Hi Gorgeous!

Losing weight doesn’t have to be time-consuming or complicated. In fact, it couldn’t be simpler!

To prove it, I’ll be sharing a favourite Weight Loss Hack every day this week. I want to show you that you can eat for the body you want by making a few simple, effortless changes in your diet.

Even if you change nothing else, these hacks will likely get you a bit closer to the body of your dreams.

Any fruit lovers out there? This one’s for you…

Weight Loss Hack #7: Eat Fruit, As Much As You Want!

Many of you know already that I love fruit. That’s where I get most of my calories. Same goes for my family. And as you’ve seen in my before and after photos, all that fruit and all those extra calories are definitely not making me fat.

Why? Science can answer that…

Researchers added three apples or pears to test subjects’ daily diets. Logically, we’d think more fruit means more calories means more weight gain—right? Wrong! Participants lost a few pounds.

And no, it wasn’t the fibre. Another group was given three oatmeal cookies, which contained the equivalent amount of fiber, instead of fruit. They didn’t lose any weight.

Nutritionists think the answer to this puzzle is in something called energy density, a pretty new term that may be linked to weight management. Energy density refers to the amount of calories per unit weight contained in a food or drink. Water, for example, is heavy, but calorie-free, so it has an extremely low energy density. Fibre is also high in weight and low in calories. 

Therefore, foods that have high water and fiber content (yep, like fruit!) will have a lower energy density. These low energy density foods fill us up better. (High-fat foods, on the other hand, are extremely high energy density. Think bacon, or anything in that high-calorie, small package category.)

The lower the energy density of the foods we eat, the more weight we’ll lose.

And there are loads of ways to incorporate that simple fact into our daily diet! Add more low energy density foods like sweet potatoes, fruits, beans and plants to your plate, and watch the pounds drop. Need an inspiration boost? Check out my recipes!

And, not only does fruit sugar not negatively affect our health, it seems to actually protect our bodies from the negative effects of other less healthy foods!

Isn’t it amazing what fruit can do?

Want to know more? Check out my specially-designed program, Food Dynamics: The Taste and Flavour Solution, to learn how to select body-shaping foods and eat for healthy weight reduction. Ignite the power of nutrition today!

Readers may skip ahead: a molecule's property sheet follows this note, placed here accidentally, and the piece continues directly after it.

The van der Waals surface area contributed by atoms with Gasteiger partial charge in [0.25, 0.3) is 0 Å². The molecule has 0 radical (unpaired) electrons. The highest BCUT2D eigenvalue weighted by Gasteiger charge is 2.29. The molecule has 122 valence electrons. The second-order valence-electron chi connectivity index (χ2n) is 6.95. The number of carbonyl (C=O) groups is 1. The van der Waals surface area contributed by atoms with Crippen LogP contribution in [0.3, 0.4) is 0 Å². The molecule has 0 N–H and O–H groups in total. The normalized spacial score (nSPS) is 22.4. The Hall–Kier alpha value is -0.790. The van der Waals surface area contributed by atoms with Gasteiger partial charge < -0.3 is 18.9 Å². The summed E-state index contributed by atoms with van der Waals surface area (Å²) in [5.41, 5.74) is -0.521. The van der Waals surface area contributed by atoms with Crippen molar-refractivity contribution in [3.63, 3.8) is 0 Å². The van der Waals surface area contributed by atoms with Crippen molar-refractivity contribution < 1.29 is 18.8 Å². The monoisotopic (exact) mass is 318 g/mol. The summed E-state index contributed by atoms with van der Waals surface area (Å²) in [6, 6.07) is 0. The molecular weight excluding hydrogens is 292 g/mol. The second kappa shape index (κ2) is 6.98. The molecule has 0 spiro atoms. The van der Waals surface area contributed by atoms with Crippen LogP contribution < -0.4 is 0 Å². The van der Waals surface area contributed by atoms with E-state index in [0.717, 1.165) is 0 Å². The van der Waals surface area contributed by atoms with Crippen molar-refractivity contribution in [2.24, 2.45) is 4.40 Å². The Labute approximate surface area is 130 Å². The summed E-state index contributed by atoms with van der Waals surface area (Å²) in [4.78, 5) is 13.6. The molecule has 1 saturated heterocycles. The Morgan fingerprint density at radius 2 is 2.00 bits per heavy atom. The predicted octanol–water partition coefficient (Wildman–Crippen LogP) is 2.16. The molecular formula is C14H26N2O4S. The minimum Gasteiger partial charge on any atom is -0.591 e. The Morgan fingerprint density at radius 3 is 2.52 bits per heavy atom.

I’d love to hear from you, too! Have you lost weight by eating as much fruit as you desire? Tell us about your experience with satisfying, healthy calories in the comments!

xx,

Donna

 

Resources:
R Torronen, M Kolehmainen, E Sarkkinen, K Poutanen, H Mykkanen, L Niskanen. Berries reduce postprandial insulin responses to wheat and rye breads in healthy women. J Nutr. 2013 Apr;143(4):430-6.
R Torronen, M Kolehmainen, E Sarkkinen, H Mykkanen, L Niskanen. Postprandial glucose, insulin, and free fatty acid responses to sucrose consumed with blackcurrants and lingonberries in healthy women. Am J Clin Nutr. 2012 Sep;96(3):527-33.
S Manzano, G Williamson. Polyphenols and phenolic acids from strawberry and apple decrease glucose uptake and transport by human intestinal Caco-2 cells. Mol Nutr Food Res. 2010 Dec;54(12):1773-80.
K Johnston, P Sharp, M Clifford, L Morgan. Dietary polyphenols decrease glucose uptake by human intestinal Caco-2 cells. FEBS Lett. 2005 Mar 14;579(7):1653-7.
B J Rolls, J A Ello-Martin, B C Tohill. What can intervention studies tell us about the relationship between fruit and vegetable consumption and weight management? Nutr Rev. 2004 Jan;62(1):1-17.
K H Duncan, J A Bacon, R L Weinsier. The effects of high and low energy density diets on satiety, energy intake, and eating time of obese and nonobese subjects. Am J Clin Nutr. 1983 May;37(5):763-7.
C J Rebello, A G Liu, F L Greenway, N V Dhurandhar. Dietary strategies to increase satiety. Adv Food Nutr Res. 2013;69:105-82.
B J Rolls. The relationship between dietary energy density and energy intake. Physiol Behav. 2009 Jul 14;97(5):609-15.
J Wang, W Zhang, L Sun, H Yu, Q X Ni, H A Risch, Y T Gao. Dietary energy density is positively associated with risk of pancreatic cancer in urban Shanghai Chinese. J Nutr. 2013 Oct;143(10):1626-9.